Brightly (a Siemens Infrastructure Company) has been named a leader in the Verdantix Green Quadrant for EAM software. At PUBLIC REALM & URBAN SPACES Smart Class 2023 we learned from their team how, through the use of IoT, councils are able to create connected systems which deliver better outcomes for the communities they serve.
Steve Harris and Cherryanne Cooper’s presentation explored the key role smart asset management can play in managing, maintaining and optimising a wide range of public realm assets, from street lighting, bus stops, litter bins and CCTV, to street furniture, carriageways, trees and greenspaces; and they demonstrated how strategic asset management can be leveraged for carbon capture and ESG in the public realm, helping enable the development of truly sustainable communities.
For Brightly’s deep dive hosted roundtable discussions, Steve and Cherryanne were joined by Nick Procter.
- Typical Public Realm Assets – Parks & Grounds, Green Spaces, Pipes, Carriageways, Traffic Signals, Streetlights, Bollards, Signs, Verges, Grit Bins, Buildings, Bus Stops, CCTV, Fencing & Barriers, Bridges & Structures, Street Furniture, Waste Bins, Cycle Ways, Trees, Play Areas, Light Rail, Footways, Allotments, Gullies & Drains, Cemeteries, Road Markings etc;
- Strategic Asset Management – The Optimisation Layer: From Asset Information (“Know Your Inventory”) and Tactical Asset Management (“Improve Operations”) to long-term Strategic Asset Management (“Optimize & Plan”);
- Asset Valuation, Asset Lifecycle Modelling and Capital Planning;
- Smart Lighting (IoT) in Action – Identifying broken lights with Automatic Health Status Monitoring; Reporting and prioritising the issue with the Service Provider; Temporary fix (Remote Control); Fixing the light (Engineer);
- Client and Community Engagement – Channel shift to expectation of ‘digital-first’ community services; Alignment of community interaction to asset-centric processes; Proactively presenting real-time information etc;
- Carbon Capture and Data Trends – Carbon intensity data trends by type of works, highways activity and by location can be shown in real-time dashboards; Metrics aligned to FHRG guidance note to provide benchmarking data of emissions per mile and per £ spent on highways services; Better understand your greatest contributors and where policy change can make an impact i.e. reduce response time to reactive works for better planning;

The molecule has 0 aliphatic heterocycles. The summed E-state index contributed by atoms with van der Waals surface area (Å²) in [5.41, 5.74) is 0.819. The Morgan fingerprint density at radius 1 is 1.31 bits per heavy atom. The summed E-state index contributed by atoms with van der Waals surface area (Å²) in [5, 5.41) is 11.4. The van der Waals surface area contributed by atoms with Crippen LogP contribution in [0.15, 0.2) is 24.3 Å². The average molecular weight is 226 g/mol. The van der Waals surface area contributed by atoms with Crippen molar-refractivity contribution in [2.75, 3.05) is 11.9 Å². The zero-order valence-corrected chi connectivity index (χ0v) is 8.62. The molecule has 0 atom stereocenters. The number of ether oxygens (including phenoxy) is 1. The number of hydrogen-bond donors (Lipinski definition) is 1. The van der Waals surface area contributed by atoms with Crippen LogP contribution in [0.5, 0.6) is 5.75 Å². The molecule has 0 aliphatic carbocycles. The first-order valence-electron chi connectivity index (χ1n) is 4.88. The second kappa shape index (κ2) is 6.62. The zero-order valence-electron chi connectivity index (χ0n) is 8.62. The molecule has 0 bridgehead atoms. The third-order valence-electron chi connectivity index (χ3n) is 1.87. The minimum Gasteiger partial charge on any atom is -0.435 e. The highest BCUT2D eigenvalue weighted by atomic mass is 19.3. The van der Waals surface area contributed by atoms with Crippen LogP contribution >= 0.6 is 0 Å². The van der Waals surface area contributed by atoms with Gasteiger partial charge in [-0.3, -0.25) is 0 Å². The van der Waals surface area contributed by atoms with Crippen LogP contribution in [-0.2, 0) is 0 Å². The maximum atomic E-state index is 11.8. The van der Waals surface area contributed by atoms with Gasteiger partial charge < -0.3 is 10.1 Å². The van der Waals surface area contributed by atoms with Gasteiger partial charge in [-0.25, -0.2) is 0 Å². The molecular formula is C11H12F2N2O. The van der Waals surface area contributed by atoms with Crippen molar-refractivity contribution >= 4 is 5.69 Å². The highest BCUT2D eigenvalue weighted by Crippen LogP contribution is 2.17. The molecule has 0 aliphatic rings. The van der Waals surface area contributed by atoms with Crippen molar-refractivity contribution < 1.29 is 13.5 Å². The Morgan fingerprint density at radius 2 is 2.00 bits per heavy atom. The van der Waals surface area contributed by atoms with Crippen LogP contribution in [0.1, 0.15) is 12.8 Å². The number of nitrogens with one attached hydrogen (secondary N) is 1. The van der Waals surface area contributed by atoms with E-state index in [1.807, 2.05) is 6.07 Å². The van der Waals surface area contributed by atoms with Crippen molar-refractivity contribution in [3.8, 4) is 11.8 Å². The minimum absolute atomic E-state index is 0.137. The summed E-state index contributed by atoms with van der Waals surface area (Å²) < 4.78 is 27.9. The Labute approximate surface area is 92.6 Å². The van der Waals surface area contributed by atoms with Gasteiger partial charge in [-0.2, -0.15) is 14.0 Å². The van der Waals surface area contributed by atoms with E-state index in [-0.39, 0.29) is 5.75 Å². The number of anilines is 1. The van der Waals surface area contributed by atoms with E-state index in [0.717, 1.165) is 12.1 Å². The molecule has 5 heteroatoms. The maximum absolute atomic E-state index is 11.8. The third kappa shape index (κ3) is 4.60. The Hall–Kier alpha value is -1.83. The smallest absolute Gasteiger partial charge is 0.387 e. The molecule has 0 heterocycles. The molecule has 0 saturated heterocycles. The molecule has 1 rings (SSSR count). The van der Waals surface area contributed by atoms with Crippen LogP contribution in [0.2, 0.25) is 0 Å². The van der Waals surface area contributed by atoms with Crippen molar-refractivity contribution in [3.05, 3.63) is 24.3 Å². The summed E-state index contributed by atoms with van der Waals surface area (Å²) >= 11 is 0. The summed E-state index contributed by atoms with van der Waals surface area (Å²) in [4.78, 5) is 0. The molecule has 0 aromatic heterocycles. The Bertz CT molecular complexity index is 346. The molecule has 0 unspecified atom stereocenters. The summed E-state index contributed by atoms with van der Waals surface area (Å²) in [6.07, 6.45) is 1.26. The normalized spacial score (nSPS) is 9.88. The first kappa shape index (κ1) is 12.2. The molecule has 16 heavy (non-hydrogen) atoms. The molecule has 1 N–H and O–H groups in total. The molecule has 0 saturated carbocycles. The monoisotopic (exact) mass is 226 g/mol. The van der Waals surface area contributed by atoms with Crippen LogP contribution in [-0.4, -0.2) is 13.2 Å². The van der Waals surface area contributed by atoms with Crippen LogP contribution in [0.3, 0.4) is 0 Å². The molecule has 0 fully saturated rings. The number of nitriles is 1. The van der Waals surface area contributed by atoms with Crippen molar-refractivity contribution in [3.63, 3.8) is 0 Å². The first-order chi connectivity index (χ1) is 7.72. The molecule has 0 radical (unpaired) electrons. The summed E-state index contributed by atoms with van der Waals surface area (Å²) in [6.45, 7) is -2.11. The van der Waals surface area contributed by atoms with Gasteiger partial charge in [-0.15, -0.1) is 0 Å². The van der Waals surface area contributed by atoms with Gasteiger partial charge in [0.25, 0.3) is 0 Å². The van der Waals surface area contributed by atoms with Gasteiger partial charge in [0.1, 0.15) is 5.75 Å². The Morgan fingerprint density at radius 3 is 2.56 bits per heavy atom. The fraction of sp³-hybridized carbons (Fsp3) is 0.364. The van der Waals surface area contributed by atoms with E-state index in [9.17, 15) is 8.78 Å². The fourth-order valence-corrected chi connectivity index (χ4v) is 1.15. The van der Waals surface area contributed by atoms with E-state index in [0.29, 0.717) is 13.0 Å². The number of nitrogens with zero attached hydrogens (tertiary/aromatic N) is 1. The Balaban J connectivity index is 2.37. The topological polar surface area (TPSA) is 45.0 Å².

- Green Infrastructure – Positive Contribution: Managing Tree Assets and Green Space – Calculating sequestered carbon of tree stock, offsetting operational activities; Managing pests and diseases; Making smarter woodland, hedgerow and shrub planting decisions; Flood-risk areas and defences (reservoirs); Improving air quality with EV charging;
- Environment, Sustainability & Governance – Embedding ESG in asset implementation, maintenance and lifecycle planning; Supporting sustainable maintenance operations with reports and dashboards; Insights to inform long-term investment planning and development; Asset performance benchmarking across ESG to inform opportunities for improvement
If you satisfy our regular delegate qualification criteria but were unable to join us in Manchester on July 4th for the live in-person event at The Shipping Office (Lloyds House), CLICK HERE and complete the short “Download form” (located at the bottom of the post) to receive a unique link enabling free access to the presentation video recordings and slides (including the film footage and slides from Steve and Cherryanne’s initial presentation).
Those qualifying to receive the rich presentation content from this event include commissioning, procurement, trialling, partnering and policy leads, senior influencers, strategic decision makers, planners, place makers, architects, green space managers, urban designers, highways & street scene, transport & mobility and high streets & regeneration professionals from councils and local authorities (city, borough, metropolitan, district, county and combined); people and place partnerships; developers, landowners and creators of privately owned public spaces; prime contractors and city centre management companies; DfT, DEFRA, MHCLG, EA and supporting governmental bodies; transport authorities, highways agencies and public transport operators; civic organisations and community groups; and other key players from the public realm ecosystem with responsibility for managing, maintaining and operating our streets, squares, forecourts, parks, pathways, retail centres, car parks, airports, ports, travel hubs, hospitals, housing estates, campuses, communal gardens and the assets contained within these public or semi-public spaces.